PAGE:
Last week, the Internet Corporation for Assigned Names and Numbers (ICANN) decided to call for the full deployment of the Domain Name System Security Extensions (DNSSEC) across all unsecured domain names. ICANN took this decision because of the increasing reports of malicious activity targeting the DNS infrastructure.
According to ICANN, there is an ongoing and significant risk to key parts of the Domain Name System (DNS) infrastructure. The DNS that converts numerical internet addresses to domain names, has been the victim of various attacks by the use of different methodologies.
— ICANN (@ICANN) February 22, 2019
Last month security company FireEye revealed that hackers associated with Iran were hijacking DNS records, by rerouting users from a legitimate web address to a malicious server in order to steal passwords. This “DNSpionage” campaign, was targeting governments in the United Arab Emirates and Lebanon. The Homeland Security’s Cybersecurity Infrastructure Security Agency had warned that U.S. agencies were also under attack. In its first emergency order amid a government shutdown, the agency ordered federal agencies to take action against DNS tampering.
David Conrad, ICANN’s chief technology officer told the AFP news agency that the hackers are “going after the Internet infrastructure itself.”
ICANN is urging domain owners for deploying DNSSEC, which is a more secure version of DNS and is difficult to manipulate. DNSSEC cryptographically signs data which makes it more difficult to be spoofed. Some of the attacks target the DNS where the addresses of intended servers are changed with addresses of machines controlled by the attackers. This type of attack that targets the DNS only works when DNSSEC is not in use.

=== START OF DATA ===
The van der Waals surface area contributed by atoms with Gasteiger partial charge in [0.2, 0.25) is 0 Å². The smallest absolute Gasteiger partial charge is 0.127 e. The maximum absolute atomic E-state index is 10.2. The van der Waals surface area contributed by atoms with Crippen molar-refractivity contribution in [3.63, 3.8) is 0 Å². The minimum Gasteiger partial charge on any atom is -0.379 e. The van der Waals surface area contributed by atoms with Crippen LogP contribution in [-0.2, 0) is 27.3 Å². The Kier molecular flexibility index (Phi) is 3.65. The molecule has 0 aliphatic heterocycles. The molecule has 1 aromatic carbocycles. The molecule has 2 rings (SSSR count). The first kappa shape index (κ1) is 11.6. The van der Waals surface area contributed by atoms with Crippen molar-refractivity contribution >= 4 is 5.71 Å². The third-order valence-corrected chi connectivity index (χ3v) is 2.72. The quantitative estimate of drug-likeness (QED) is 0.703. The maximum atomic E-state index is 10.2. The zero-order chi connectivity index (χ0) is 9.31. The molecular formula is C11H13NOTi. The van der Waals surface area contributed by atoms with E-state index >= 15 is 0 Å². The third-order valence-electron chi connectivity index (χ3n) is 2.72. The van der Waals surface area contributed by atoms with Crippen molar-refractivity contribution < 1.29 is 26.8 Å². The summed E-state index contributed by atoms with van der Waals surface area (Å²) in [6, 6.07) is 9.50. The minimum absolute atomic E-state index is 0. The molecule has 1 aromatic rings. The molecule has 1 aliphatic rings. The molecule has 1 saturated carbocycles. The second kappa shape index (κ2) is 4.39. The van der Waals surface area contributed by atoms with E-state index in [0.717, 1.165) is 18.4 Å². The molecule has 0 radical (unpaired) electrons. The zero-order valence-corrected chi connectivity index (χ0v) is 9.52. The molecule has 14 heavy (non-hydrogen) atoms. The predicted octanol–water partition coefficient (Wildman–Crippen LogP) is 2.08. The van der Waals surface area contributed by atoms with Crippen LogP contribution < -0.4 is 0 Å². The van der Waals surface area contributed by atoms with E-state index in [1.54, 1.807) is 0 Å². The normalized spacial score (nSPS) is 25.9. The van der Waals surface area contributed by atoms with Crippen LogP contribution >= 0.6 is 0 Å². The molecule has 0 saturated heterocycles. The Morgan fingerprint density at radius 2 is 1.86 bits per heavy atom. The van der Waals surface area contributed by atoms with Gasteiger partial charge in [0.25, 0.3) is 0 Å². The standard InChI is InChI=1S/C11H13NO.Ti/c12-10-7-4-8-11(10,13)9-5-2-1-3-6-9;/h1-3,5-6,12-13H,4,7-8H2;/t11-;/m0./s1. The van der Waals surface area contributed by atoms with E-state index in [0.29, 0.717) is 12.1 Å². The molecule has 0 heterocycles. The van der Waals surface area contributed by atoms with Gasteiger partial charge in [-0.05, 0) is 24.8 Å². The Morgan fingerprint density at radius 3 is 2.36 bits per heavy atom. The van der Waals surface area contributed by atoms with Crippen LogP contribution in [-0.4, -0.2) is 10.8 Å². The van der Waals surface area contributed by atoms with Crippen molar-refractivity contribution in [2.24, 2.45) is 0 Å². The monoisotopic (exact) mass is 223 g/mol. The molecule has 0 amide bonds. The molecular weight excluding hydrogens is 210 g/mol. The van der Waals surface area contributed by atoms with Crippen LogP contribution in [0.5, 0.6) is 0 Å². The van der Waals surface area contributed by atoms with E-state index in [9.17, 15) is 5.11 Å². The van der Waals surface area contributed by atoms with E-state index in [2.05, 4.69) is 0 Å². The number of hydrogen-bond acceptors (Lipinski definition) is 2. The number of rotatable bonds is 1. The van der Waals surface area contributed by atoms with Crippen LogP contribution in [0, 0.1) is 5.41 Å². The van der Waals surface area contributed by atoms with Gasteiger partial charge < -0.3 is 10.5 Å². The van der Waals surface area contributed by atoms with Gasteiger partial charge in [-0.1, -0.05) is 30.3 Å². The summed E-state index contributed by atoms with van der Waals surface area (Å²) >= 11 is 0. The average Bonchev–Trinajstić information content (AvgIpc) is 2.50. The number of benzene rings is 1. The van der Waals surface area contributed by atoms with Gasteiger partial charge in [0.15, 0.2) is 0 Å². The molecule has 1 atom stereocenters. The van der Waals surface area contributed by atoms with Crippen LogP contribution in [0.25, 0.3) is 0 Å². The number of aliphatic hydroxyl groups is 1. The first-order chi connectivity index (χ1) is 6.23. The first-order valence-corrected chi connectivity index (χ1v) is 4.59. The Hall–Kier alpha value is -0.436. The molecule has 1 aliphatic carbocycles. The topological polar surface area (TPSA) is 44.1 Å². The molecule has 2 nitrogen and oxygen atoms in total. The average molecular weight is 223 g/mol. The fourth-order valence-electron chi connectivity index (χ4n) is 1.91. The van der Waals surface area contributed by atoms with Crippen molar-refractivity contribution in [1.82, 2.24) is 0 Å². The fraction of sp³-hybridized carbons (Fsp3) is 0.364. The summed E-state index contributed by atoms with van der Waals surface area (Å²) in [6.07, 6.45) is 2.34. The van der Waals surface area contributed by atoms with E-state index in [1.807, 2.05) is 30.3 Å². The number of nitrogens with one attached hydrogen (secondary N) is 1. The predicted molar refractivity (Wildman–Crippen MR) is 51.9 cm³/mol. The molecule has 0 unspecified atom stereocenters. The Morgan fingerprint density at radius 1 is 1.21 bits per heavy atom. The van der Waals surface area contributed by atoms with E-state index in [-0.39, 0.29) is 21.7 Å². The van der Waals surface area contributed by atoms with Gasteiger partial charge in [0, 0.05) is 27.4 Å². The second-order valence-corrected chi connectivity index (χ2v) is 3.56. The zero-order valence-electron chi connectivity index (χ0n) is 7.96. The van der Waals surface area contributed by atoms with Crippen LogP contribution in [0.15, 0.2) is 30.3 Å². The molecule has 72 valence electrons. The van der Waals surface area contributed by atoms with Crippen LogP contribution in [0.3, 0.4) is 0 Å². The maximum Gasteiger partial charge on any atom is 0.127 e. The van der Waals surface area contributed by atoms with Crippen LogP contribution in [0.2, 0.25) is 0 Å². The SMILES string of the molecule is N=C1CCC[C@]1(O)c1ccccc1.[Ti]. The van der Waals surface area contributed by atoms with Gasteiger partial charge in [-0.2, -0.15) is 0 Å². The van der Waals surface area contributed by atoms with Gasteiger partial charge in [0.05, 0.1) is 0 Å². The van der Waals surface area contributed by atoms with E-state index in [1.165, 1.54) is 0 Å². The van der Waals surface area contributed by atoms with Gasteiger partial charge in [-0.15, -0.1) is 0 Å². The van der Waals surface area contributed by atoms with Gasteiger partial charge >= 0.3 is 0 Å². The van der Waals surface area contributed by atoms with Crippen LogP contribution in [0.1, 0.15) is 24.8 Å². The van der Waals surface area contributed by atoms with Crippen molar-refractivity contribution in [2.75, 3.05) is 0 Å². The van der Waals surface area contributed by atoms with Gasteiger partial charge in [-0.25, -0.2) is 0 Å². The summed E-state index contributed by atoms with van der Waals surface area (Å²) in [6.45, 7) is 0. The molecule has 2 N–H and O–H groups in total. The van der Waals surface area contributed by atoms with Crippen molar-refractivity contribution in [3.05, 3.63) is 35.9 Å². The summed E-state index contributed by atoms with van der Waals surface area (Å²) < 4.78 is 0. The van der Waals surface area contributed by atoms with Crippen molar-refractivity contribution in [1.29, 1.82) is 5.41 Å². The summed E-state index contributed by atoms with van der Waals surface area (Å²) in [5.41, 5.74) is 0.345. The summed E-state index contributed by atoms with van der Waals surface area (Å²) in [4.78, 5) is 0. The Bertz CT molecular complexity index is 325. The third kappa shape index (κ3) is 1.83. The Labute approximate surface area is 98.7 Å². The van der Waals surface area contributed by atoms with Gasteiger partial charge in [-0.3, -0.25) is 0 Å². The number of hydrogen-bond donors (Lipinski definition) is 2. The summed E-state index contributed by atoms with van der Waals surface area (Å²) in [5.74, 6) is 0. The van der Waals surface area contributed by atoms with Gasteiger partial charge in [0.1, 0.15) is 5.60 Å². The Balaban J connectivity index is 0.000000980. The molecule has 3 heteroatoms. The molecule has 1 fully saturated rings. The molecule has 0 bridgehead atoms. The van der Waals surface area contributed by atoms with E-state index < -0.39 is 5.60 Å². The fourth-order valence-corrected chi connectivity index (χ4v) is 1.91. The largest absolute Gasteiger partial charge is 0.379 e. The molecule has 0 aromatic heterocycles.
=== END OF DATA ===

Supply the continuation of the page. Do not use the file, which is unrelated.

ICANN also reaffirms its commitment towards engaging in collaborative efforts for ensuring the security, stability, and resiliency of the internet’s global identifier systems.
This month, ICANN offered a checklist of recommended security precautions for members of the domain name industry, registries, registrars, resellers, and related others, to proactively take steps to protect their systems.
ICANN aims to assure that internet users reach their desired online destination by preventing “man in the middle” attacks where a user is unknowingly re-directed to a potentially malicious site.
Few users have previously been a victim of DNS hijacking and think that this move won’t help them out. One user commented on HackerNews, “This is nonsense, and possibly crossing the border from ignorant nonsense to malicious nonsense.” Another user said, “There is in fact very little evidence that we “need” the authentication provided by DNSSEC.” Few others think that this might work as a good solution. A comment reads, “DNSSEC is quite famously a solution in search of a problem.”
To know more about this news, check out ICANN’s official post.